Recapping the day's news and newsmakers through the lens of CNBC.
Apple's Big Show Short on Juice
Apple's World Wide Developers Conference kicked off with product announcements Monday, with the tech giant unveiling a new operating system, upgrades to its laptops and a new radio service.
As expected, some nice, incremental software upgrades. But anyone expecting a "wild card" surprise announcement of a new gadget or the opening up of the Apple TV platform to app developers was disappointed. Investors who are near-term bearish on the company weren't hard to find as a result of the lack of "wild card" momentum. But there are Apple bulls who say that some of the upgrades should help propel shares to the $500 to $600 range. The keynote from Apple CEO Tim Cook didn't serve as a boost to shares, either.
"We're still sort of in this really long drought of not having new, cool hardware from Apple, but I'm not sure if today they're going to solve that problem. "
—Dan Ackerman of CNET
"I think the stock only works when new products hit the market that people start saying, 'Wow, I guess they can innovate.' "
— Eric Jackson of Ironfire Capital
"Can't innovate anymore, my ass!"—Phil Schiller, senior vice president, worldwide product marketing, Apple
The Post-Jobs Report Lull?
After last week's sturm and drang over jobs and tapering, this week could bring a sideways trend rather than a big, taper-inspired correction. Longer-term, it could be a volatile second half, with the bullish trend still in place, but less reason to be positive in the short term. For big bears, there's the argument being made that every major asset class in the world is overpriced.
"I don't really expect […] for there to be a huge correction, but I do think we're just going to mark some time and trend sideways and I think it's a good opportunity for those that aren't sufficiently in this stock market to take periods of weakness over the next several months to add to positions."
— James Paulsen, chief investment strategist, Wells Capital Management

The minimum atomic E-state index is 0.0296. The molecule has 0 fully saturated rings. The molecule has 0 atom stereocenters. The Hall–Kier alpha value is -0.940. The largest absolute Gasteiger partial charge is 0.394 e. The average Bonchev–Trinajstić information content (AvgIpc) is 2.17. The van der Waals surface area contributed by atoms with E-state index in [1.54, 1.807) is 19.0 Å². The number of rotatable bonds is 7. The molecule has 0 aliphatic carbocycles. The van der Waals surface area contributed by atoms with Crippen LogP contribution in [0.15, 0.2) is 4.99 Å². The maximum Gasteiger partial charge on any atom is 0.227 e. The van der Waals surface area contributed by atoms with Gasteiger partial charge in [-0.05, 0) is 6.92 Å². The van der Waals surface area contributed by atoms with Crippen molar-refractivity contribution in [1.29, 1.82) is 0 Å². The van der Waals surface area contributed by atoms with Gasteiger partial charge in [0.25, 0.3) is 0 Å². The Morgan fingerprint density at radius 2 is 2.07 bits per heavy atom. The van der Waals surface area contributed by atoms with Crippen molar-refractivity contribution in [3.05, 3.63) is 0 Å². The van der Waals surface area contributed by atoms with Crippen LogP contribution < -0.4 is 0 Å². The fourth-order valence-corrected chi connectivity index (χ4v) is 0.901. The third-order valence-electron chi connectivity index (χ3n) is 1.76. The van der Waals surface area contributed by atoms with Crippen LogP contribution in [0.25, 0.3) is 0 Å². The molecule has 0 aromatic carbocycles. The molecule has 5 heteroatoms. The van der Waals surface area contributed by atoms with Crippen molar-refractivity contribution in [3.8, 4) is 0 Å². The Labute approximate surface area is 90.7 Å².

"We're in a secular trending-upward market and that's something we really haven't seen for some time."
— Goldman Sachs' Peter Oppenheimer
"If you believe the second half of the year's going to be better nothing you learned in this quarter will derail that dream."
—Adam Parker, chief U.S. equity strategist, Morgan Stanley
Facebook a 'Must-Buy?'
Facebook is "cheap", especially compared with Google, and Stifel Nicolaus thinks that should be to the liking of investors. Sure, some are put off because they think its ad strategy doesn't work, its demographic is heading off and the platform is losing engagement. But in Facebook's favor, it could be added to the S&P 500 later this year or early in 2014. And it should benefit from the back-to-school season, the monetization of Instagram, new products and ad formats.
"I think it's been overly punished and the recent underperform of the stock compared to all the internet large caps is just a little too much."
—Jordan Rohan, Stifel Nicolaus & Co.
S&P Says U.S. 'Stable'
Standard & Poor's has upgraded U.S. debt to "stable" from "negative," saying that the chance of a downgrade is now less than one in three. S&P was the first ratings agency to downgrade U.S. sovereign debt when it dropped it to 'AA' from top-rated 'AAA' in August 2011. With tax receipts up and longer-term budget issues improving, the U.S. is a better bet.
"Please downgrade us again because yields have done nothing but go down since the S&P downgrade, which had to do more with political deadlock in the United States more than anything else."
—CNBC's Steve Liesman
More PRISM Fallout
Details of the government's internet monitoring program, which involved nine of America's biggest tech companies, including Microsoft, Google, Apple and Facebook, continue to come to light. Calls came in for more oversight of the program and for the prosecution of the Booz Allen Hamilton contractor who gave classified documents about the program to the press. Booz Allen shares were the big loser in the market, down close to 3 percent on Monday on heavy trading.
Meanwhile, the press is taking a closer look at private contractors and the spy business. According to Booz Allen's SEC filings, the company considers CACI International, L-3 Communications, ManTech International, SRA International and TASC direct competitors. Booz also includes defense contractors like General Dynamics, Lockheed Martin, Northrop Grumman and Raytheon on that list, as well as Accenture, Computer Sciences, Deloitte Consulting and SAIC.
"The intelligence committees' members [on Capitol Hill] knew about this. Perhaps, some of the leadership, but most members of Congress, were not aware of how broad this thing was. I do think this probably suggests that we need to have additional oversight."
—South Dakota Senator John Thune, chairman of the Senate Republican Conference
By Doug Cubberley